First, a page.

“You’re not really Asian”

In today’s post we want to echo the photography project on microaggressions that photographer Kiyun at Fordham University published on the Internet (see this article on BuzzFeed) and the work that a group called The Microaggressions Project is doing on the social networks (website, Facebook and tumblr). As a concept, microaggressions have gained presence in how we look at present-day racism in the last few years. While much research has been done on this form of racism since the early 1970s, the term is now spreading and helping raise awareness at a larger societal level.

But, what are microaggressions? Microaggressions have been defined as “the everyday slights, indignities, put downs and insults that people of color, women, LGBT populations or those who are marginalized experience in their day-to-day interactions with people. Microaggressions often times appear to be a compliment but contain a metacommunication or hidden insult to the target groups in which it is delivered.” The areas into which the study of microaggressions has looked has expanded as the concept has been applied to more contexts.

The early studies on microaggressions focused on verbal and non-verbal forms of racial discrimination, particularly of African Americans and Asian Americans in the United States. However, it soon included microaggressions based also on gender (more frequent on women, but also on men), sexual orientation and other minorities (socioeconomic, ethnic or cultural minorities). Another area which is becoming more important is the study of discrimination by age, sometimes with statements related to how tech-savvy those of older generation should be, or the role of juniors in an organization. Other physical traits that may seem less sensitive such as height can feed into this practice of unconscious aggression.

Microaggressions are more widespread than some may believe; they can occur in school settings, corporations, groups of friends, media, etc.

Two examples of microaggression statements from the photo project by Kiyun at Fordham University (nortonism.tumblr.com)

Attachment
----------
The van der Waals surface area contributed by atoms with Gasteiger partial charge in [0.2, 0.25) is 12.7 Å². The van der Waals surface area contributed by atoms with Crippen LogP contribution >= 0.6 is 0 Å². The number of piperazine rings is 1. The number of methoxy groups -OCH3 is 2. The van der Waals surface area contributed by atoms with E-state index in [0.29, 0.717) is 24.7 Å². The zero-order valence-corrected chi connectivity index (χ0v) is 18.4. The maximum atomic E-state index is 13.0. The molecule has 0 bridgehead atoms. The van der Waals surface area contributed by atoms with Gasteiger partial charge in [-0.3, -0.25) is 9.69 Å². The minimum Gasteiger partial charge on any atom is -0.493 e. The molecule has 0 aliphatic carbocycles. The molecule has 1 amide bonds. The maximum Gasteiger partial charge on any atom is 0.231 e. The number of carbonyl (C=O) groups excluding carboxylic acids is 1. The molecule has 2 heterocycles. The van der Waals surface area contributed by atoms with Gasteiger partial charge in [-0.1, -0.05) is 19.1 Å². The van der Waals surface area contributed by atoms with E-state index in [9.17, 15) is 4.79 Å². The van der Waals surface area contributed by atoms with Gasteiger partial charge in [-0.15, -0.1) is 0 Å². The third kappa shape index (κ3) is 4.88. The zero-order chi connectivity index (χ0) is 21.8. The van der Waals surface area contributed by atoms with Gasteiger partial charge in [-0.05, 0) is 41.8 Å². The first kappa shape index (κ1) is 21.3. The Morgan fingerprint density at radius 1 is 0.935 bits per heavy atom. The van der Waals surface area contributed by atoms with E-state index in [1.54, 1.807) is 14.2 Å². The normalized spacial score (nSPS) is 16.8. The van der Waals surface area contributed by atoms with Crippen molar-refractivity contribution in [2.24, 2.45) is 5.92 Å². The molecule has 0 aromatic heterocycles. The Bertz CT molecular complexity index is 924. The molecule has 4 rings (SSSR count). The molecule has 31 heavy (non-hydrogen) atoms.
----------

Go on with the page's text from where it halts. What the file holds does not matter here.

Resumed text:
According to Dr. Derald Wing Sue and colleagues, microaggressions can be categorized in three types: microassaults, microinsults and microinvalidations. Microaggressions can be harmful and create hostile environments for students in schools or employees in organizations. They can also contribute to lower attainment or productivity, structural inequity and escalate to overt discrimination.

“Microaggressions are outside of the level of conscious awareness of the perpetrator.”

Understanding how we all can be perpetrators is very relevant, especially when we work in intercultural and diverse contexts. However, understanding how microaggressions occur, how they affect individuals and how they can be treated is a complex task. Knowing about microaggressions is only the first step. If we want to be effective and not contribute to racist and unfair representations of groups other than ours, we need to be interculturally skilled and sensitive to the impact that our actions and words have on others. Being skilled and sensitive is a task that we need to work on every day. Remember that microaggressions are not only racial, they can also be against gender, sexual orientation or other physical, cultural or identity traits.

Some examples… 

Here are some examples of microaggressions collected at the University of Denver (from this link). Check out the bottom section of the link for suggestions on how to address microaggressions in the classroom.

  • Continuing to mispronounce the names of students after being corrected, or not bothering to pronounce the name correctly in the first place.
  • Hosting discussions in class that place students from groups who may represent the minority opinion in a difficult position
  • Making assumptions about students and their backgrounds:
    • Assuming all Latino students speak Spanish:
      • “Can you translate this for me, Hector?”
    • Assuming all Asians are good at math
  • Assuming all students fit the traditional student profile and are proficient in the use of computers.
    • “I will post the class event on Facebook, as I assume that all of you are on Facebook.”

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